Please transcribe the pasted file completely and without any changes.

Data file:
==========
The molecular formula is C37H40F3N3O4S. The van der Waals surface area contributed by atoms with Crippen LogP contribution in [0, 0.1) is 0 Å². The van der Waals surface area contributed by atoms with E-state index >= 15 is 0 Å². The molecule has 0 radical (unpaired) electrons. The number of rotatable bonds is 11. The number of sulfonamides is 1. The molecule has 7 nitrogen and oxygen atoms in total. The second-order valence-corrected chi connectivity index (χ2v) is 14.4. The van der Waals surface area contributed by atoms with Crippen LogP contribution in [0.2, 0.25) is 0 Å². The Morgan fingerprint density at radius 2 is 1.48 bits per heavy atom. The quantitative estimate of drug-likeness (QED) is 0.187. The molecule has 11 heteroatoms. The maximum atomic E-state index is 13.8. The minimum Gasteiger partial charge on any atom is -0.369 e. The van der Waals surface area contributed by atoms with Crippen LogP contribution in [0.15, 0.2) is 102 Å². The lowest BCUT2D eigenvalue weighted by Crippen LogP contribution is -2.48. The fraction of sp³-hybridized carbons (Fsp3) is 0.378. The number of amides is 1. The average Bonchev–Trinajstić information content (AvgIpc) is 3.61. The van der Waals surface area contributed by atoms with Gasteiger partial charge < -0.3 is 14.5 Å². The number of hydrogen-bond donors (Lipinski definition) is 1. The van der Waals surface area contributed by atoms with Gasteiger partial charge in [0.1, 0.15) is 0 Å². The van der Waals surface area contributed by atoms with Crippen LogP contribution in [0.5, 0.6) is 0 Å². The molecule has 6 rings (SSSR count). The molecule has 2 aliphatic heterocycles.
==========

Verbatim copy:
The molecular formula is C37H40F3N3O4S. The van der Waals surface area contributed by atoms with Crippen LogP contribution in [0, 0.1) is 0 Å². The van der Waals surface area contributed by atoms with E-state index >= 15 is 0 Å². The molecule has 0 radical (unpaired) electrons. The number of rotatable bonds is 11. The number of sulfonamides is 1. The molecule has 7 nitrogen and oxygen atoms in total. The second-order valence-corrected chi connectivity index (χ2v) is 14.4. The van der Waals surface area contributed by atoms with Crippen LogP contribution in [0.2, 0.25) is 0 Å². The Morgan fingerprint density at radius 2 is 1.48 bits per heavy atom. The quantitative estimate of drug-likeness (QED) is 0.187. The molecule has 11 heteroatoms. The maximum atomic E-state index is 13.8. The minimum Gasteiger partial charge on any atom is -0.369 e. The van der Waals surface area contributed by atoms with Crippen LogP contribution in [0.15, 0.2) is 102 Å². The lowest BCUT2D eigenvalue weighted by Crippen LogP contribution is -2.48. The fraction of sp³-hybridized carbons (Fsp3) is 0.378. The number of amides is 1. The average Bonchev–Trinajstić information content (AvgIpc) is 3.61. The van der Waals surface area contributed by atoms with Gasteiger partial charge < -0.3 is 14.5 Å². The number of hydrogen-bond donors (Lipinski definition) is 1. The van der Waals surface area contributed by atoms with Gasteiger partial charge in [0.1, 0.15) is 0 Å². The van der Waals surface area contributed by atoms with Crippen LogP contribution in [0.5, 0.6) is 0 Å². The molecule has 6 rings (SSSR count). The molecule has 2 aliphatic heterocycles.